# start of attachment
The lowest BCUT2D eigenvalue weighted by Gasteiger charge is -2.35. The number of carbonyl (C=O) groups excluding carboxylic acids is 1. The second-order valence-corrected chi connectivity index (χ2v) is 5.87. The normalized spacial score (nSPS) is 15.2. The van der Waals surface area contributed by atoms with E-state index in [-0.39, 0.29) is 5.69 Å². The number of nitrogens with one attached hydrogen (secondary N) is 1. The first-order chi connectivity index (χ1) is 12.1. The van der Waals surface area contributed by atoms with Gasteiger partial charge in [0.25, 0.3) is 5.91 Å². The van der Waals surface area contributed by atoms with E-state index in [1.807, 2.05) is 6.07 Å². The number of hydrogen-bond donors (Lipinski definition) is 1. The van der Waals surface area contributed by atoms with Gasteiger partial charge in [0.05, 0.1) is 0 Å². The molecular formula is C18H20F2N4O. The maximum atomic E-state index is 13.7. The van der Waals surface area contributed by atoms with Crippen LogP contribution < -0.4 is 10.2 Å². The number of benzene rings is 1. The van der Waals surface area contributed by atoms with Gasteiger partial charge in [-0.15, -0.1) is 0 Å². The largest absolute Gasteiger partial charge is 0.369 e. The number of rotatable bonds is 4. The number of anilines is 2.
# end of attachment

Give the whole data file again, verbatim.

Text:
The lowest BCUT2D eigenvalue weighted by Gasteiger charge is -2.35. The number of carbonyl (C=O) groups excluding carboxylic acids is 1. The second-order valence-corrected chi connectivity index (χ2v) is 5.87. The normalized spacial score (nSPS) is 15.2. The van der Waals surface area contributed by atoms with E-state index in [-0.39, 0.29) is 5.69 Å². The number of nitrogens with one attached hydrogen (secondary N) is 1. The first-order chi connectivity index (χ1) is 12.1. The van der Waals surface area contributed by atoms with Gasteiger partial charge in [0.25, 0.3) is 5.91 Å². The van der Waals surface area contributed by atoms with E-state index in [1.807, 2.05) is 6.07 Å². The number of hydrogen-bond donors (Lipinski definition) is 1. The van der Waals surface area contributed by atoms with Gasteiger partial charge in [0.05, 0.1) is 0 Å². The molecular formula is C18H20F2N4O. The maximum atomic E-state index is 13.7. The van der Waals surface area contributed by atoms with Crippen LogP contribution < -0.4 is 10.2 Å². The number of benzene rings is 1. The van der Waals surface area contributed by atoms with Gasteiger partial charge in [-0.15, -0.1) is 0 Å². The largest absolute Gasteiger partial charge is 0.369 e. The number of rotatable bonds is 4. The number of anilines is 2.